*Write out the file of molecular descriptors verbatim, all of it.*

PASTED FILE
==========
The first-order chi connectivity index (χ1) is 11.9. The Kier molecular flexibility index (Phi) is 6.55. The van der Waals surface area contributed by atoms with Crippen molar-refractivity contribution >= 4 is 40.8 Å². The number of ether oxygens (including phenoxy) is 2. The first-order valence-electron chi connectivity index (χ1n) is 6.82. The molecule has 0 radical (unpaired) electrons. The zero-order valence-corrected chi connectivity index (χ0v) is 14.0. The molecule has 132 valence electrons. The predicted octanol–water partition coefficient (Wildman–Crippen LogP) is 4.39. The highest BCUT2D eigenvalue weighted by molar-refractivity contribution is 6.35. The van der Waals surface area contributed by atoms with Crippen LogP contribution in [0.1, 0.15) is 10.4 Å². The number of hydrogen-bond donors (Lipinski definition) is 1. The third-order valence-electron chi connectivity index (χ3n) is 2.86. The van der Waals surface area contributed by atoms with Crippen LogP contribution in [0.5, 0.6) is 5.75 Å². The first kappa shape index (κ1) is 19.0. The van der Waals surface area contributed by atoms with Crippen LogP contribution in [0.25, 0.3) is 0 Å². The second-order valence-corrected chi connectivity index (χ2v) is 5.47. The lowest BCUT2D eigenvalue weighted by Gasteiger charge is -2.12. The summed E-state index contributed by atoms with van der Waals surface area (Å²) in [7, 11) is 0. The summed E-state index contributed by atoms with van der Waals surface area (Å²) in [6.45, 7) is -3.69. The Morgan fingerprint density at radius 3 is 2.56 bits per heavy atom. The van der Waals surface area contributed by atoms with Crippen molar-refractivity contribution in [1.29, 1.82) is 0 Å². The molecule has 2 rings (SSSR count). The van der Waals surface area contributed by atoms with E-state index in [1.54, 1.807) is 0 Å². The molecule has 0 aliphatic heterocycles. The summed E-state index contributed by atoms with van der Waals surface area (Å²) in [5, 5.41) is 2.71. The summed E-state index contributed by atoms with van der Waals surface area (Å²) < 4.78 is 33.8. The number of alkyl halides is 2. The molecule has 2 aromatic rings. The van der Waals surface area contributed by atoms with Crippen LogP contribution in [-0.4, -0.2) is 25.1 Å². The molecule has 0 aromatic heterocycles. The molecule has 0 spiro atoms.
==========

The first-order chi connectivity index (χ1) is 11.9. The Kier molecular flexibility index (Phi) is 6.55. The van der Waals surface area contributed by atoms with Crippen molar-refractivity contribution >= 4 is 40.8 Å². The number of ether oxygens (including phenoxy) is 2. The first-order valence-electron chi connectivity index (χ1n) is 6.82. The molecule has 0 radical (unpaired) electrons. The zero-order valence-corrected chi connectivity index (χ0v) is 14.0. The molecule has 132 valence electrons. The predicted octanol–water partition coefficient (Wildman–Crippen LogP) is 4.39. The highest BCUT2D eigenvalue weighted by molar-refractivity contribution is 6.35. The van der Waals surface area contributed by atoms with Crippen LogP contribution in [0.1, 0.15) is 10.4 Å². The number of hydrogen-bond donors (Lipinski definition) is 1. The third-order valence-electron chi connectivity index (χ3n) is 2.86. The van der Waals surface area contributed by atoms with Crippen LogP contribution in [0.5, 0.6) is 5.75 Å². The first kappa shape index (κ1) is 19.0. The van der Waals surface area contributed by atoms with Crippen LogP contribution in [0.25, 0.3) is 0 Å². The second-order valence-corrected chi connectivity index (χ2v) is 5.47. The lowest BCUT2D eigenvalue weighted by Gasteiger charge is -2.12. The summed E-state index contributed by atoms with van der Waals surface area (Å²) in [7, 11) is 0. The summed E-state index contributed by atoms with van der Waals surface area (Å²) in [6.45, 7) is -3.69. The Morgan fingerprint density at radius 3 is 2.56 bits per heavy atom. The van der Waals surface area contributed by atoms with Crippen molar-refractivity contribution in [1.29, 1.82) is 0 Å². The molecule has 2 rings (SSSR count). The van der Waals surface area contributed by atoms with E-state index in [1.54, 1.807) is 0 Å². The molecule has 0 aliphatic heterocycles. The summed E-state index contributed by atoms with van der Waals surface area (Å²) in [5, 5.41) is 2.71. The summed E-state index contributed by atoms with van der Waals surface area (Å²) < 4.78 is 33.8. The number of alkyl halides is 2. The molecule has 2 aromatic rings. The van der Waals surface area contributed by atoms with Crippen LogP contribution in [-0.4, -0.2) is 25.1 Å². The molecule has 0 aromatic heterocycles. The molecule has 0 spiro atoms.